10 Defusing Phrases to Use at IEP Meetings from Understood.org
Service Types in the IEP
Four types of services are defined in the IEP: special education services, related services, supplementary aids and services, and transportation services.
Special Education Services
Special education services are academic, functional or behavioral instruction that differs from the general education curriculum. It is specially designed for the individual student’s needs. Under The Individuals with Disabilities Act (IDEA) it is called specially designed instructionTeaching strategies and methods used by teachers to instruct students with learning More (SDI).
Related services are a broad category encompassing any services that assist a student to access and gain benefit from their special education services. Related services may include: speech-language pathology and audiology, interpreting (sign-language), psychological, physical and occupational therapy, recreation, identification and assessment, counseling, orientation and mobilityA significant and immediate consequence of visual impairment is the restriction in More (for vision impaired), medical, nursing, social work, or parent counseling and training services.
Supplementary Aids or Services
The term “supplementary aids and services” means aids, services, and other supports that are provided in general education classes or other education-related settings to enable students eligible for special education to be educated with nondisabled students to the maximum extent appropriate in accordance with the least restrictive environmentThe legal right of a student who has a disability to be More requirements.
These services, like accommodations and modifications, support a student’s participation in their education. The difference is that they fall outside of the scope of what the general education teacher is expected to adjust. They may include additional staffing resources, specialized equipment, assistive technologyAny item, piece of equipment, or product system, that is used to More, or modified materials for instruction.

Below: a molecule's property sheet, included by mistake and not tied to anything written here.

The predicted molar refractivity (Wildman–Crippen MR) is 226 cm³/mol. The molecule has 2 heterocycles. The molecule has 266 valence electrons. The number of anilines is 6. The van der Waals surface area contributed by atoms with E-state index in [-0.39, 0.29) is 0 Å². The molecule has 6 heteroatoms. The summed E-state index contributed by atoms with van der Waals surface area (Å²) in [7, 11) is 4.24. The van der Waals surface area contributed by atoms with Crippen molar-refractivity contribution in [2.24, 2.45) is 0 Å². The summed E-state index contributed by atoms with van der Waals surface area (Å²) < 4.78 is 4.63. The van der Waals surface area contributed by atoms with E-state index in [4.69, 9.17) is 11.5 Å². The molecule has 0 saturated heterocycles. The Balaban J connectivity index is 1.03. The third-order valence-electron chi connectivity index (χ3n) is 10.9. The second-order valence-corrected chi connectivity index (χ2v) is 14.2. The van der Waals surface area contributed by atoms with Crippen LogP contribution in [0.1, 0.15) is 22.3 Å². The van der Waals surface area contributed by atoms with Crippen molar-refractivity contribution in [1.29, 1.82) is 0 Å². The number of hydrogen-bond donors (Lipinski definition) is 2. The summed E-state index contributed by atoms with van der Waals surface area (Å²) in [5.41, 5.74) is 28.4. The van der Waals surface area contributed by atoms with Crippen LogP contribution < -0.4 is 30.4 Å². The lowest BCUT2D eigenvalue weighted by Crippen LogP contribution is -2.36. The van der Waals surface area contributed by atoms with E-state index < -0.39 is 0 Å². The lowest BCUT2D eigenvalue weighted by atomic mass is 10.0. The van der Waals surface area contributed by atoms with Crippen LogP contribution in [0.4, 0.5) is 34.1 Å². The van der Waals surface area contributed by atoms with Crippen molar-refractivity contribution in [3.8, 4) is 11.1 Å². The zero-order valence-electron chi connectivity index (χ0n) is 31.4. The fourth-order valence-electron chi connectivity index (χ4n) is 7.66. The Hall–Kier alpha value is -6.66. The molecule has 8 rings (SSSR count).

Transportation services include: travel to and from school and between schools, travel in and around school buildings, and adapted busses, lifts, and ramps if required.
IEPs for Students not attending SPS
Students not attending SPS include those voluntarily enrolled by their parents in private school settings, home schooled students, and those in contracted placements.
Regardless of their daily school setting, all qualified students must have an Individual Education Plan (IEP) that fully and accurately reflects his or her evaluation and areas of qualification. Therefore, no difference should exist between the IEP of a student not enrolled in SPSSeattle Public Schools More.
The delivery of services for students not attending SPS may be different.
Students Entering the District with an IEP
Students of any age transferring into the District with an IEP must first enroll in the District through the Admissions Department.
Parents/Guardians must notify Admissions that their student has a pre-existing IEP. This triggers an out of District placement process including: review of the existing evaluation and IEP, forwarding of existing materials to the student’s new assigned school, or recommendation for reevaluation.
If a reevaluation is recommended, services equivalent to the existing IEP will be provided until a new IEP is in place.
Archiving Individualized Education Plans
Students who have been out of Seattle Public Schools for six years or more will have their special education records removed and destroyed in accordance with state archiving regulations and federal mandates.